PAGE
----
A group of hungry desi students often visit the Indian buffet restaurant near the Stanford campus. Why? Because the owner also allows takeout at the buffet so we can get one and divide it into two. At that time we were poor graduate students with not enough money to eat a lot.
The restaurant has a sign that reads “What you can take in the box”
This is when a group of nerdy engineers decide to try and be creative.
We began filling the collection container with only one specific type of curry. For example, 2 of us will go and start packing one container that only contains butter chicken and one that only contains paneer palak. We also began to optimize the pieces for curry. We will then return home and eat this with frozen chapatis and fresh rice.
This increased our throughput from two people per box to three.
The next step of the master plan is pure genius. Nobody said the box needed to be closed. So we started filling curries in every part of the box and grinned at the owner when we collected. He is a very friendly Punjabi and while he may be annoyed with exploitation, he accepts it with good enthusiasm and praises us for innovation and with a warm smile says it’s fine and that he understands that we are hungry students just trying to save a few dollars.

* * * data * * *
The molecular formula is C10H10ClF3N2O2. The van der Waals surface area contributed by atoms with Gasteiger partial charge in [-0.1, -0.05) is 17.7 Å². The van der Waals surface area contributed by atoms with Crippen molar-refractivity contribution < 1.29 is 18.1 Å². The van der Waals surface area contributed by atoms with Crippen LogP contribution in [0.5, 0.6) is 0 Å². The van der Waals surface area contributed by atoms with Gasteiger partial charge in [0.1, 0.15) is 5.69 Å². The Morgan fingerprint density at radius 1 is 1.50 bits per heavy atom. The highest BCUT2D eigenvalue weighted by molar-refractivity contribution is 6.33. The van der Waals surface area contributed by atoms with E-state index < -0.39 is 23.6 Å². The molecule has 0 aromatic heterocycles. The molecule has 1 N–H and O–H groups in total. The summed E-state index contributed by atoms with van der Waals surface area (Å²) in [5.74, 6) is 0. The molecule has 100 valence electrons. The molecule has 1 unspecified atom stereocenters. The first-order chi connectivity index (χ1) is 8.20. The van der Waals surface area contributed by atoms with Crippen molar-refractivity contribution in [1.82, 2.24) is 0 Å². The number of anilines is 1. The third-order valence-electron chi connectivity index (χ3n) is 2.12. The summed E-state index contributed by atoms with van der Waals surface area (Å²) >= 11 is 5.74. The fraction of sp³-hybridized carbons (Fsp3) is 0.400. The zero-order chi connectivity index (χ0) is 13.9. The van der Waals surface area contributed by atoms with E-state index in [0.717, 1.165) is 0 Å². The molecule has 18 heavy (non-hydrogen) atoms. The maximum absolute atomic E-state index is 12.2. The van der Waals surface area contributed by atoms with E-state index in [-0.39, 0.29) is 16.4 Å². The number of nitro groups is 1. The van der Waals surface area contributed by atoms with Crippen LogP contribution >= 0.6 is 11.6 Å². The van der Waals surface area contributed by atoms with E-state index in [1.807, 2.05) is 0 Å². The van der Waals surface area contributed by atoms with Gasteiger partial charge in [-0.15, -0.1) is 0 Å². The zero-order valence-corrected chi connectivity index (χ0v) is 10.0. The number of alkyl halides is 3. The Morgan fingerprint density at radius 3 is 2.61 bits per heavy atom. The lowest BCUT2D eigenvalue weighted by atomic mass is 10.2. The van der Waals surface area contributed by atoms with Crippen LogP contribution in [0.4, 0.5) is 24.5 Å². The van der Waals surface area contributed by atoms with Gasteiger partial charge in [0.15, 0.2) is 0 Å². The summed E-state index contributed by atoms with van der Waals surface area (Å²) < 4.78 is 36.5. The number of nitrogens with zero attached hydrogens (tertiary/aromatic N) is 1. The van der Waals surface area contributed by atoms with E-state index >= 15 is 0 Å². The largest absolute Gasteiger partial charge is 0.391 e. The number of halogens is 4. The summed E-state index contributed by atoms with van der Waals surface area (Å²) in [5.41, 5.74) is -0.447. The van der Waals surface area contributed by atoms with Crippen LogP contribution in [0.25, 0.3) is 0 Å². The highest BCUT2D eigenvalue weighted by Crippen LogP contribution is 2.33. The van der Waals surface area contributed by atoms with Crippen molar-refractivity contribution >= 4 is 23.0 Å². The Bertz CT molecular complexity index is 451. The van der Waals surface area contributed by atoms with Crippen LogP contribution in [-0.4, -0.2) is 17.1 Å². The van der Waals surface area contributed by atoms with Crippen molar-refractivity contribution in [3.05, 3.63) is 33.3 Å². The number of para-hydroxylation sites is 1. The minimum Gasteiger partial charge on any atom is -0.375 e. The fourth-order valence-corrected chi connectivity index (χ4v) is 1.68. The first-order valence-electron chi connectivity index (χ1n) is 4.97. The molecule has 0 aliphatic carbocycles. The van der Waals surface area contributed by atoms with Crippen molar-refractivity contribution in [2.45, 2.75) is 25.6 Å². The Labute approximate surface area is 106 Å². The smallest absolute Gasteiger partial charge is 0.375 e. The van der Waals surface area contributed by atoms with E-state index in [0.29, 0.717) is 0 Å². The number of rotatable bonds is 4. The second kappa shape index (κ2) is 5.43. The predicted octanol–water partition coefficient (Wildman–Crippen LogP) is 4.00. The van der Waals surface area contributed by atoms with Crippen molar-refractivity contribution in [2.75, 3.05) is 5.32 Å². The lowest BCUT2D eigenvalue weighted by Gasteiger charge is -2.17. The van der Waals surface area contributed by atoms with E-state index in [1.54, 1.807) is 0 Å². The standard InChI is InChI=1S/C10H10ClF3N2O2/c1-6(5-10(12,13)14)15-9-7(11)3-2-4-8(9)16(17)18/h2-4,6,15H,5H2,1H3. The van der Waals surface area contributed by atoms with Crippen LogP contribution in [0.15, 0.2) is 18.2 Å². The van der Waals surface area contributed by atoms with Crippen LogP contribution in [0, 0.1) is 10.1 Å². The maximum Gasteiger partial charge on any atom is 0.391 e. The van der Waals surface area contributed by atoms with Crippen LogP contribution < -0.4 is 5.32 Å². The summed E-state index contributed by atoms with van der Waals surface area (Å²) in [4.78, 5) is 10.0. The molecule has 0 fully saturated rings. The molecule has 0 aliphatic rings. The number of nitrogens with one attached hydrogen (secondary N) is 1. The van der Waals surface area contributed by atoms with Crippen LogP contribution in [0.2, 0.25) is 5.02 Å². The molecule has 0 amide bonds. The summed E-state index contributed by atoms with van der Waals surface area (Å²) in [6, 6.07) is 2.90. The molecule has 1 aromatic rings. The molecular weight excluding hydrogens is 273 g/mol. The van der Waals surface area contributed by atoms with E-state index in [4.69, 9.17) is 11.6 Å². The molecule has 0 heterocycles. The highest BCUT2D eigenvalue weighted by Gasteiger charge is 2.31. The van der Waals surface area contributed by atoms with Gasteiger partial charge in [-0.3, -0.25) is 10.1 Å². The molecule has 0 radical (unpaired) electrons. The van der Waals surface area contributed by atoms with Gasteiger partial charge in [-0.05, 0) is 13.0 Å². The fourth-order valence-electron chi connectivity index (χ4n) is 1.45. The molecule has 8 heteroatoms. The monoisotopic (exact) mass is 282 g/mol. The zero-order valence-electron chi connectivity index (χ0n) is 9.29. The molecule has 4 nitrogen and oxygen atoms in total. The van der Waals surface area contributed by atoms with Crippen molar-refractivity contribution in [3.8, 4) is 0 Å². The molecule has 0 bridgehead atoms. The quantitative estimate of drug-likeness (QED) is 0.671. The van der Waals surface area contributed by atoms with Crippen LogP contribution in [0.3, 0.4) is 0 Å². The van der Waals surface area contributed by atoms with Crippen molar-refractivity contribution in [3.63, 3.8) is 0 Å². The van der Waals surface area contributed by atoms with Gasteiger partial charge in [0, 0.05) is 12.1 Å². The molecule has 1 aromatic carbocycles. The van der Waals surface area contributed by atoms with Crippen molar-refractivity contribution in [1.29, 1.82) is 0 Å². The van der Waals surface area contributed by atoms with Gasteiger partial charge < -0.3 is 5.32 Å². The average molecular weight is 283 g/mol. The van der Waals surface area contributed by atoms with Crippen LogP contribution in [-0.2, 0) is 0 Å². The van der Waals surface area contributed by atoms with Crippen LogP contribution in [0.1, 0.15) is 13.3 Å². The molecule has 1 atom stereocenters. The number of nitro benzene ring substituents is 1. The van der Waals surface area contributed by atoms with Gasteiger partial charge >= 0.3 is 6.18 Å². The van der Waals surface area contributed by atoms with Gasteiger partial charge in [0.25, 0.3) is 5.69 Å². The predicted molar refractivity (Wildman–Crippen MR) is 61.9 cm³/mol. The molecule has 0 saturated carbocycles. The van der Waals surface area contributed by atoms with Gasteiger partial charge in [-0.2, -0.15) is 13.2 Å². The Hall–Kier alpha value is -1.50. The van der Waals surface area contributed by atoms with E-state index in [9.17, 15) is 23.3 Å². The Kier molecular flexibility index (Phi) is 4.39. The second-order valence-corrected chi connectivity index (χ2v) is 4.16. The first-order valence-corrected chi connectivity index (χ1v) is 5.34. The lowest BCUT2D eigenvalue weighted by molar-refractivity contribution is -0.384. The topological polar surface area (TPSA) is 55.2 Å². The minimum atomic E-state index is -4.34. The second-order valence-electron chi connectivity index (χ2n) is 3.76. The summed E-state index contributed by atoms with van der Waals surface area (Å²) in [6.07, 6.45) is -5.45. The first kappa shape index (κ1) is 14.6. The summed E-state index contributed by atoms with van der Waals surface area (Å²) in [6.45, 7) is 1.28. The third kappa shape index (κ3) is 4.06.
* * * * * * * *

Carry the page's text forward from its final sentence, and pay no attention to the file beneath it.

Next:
This increased our throughput from two people per box to six.
Computer Science nerds have an obsession with optimization and of course we want to live up to reputation. So this last step is the pinnacle of our creativity and maybe the only thing we will always remember. We realized that we were limited in the number of curries we could put out at the depth of the box. So, we coated the whole box with quartered naan from the buffet to enable us to significantly more volume and fill our “bowl” with curry.
This increased our throughput from two people per box to ten.
EVEN MORE SAVED MONEY!
Next time we go to the restaurant, the sign has been changed. Now it reads:
“What you can take in the CLOSE box”.
Uncle just stood there and smiled when he saw our faces and walked away LIKE A BOSS that we stood there surprised at how easily he fooled us. When we came to pay for the day, I couldn’t help looking at him with the utmost respect and saying, “Uncle who played well, Played well!”
I learned a very important life lesson that day.
No matter how smart your optimization techniques as an engineer are, you will never match the problem-solving skills of an experienced entrepreneur.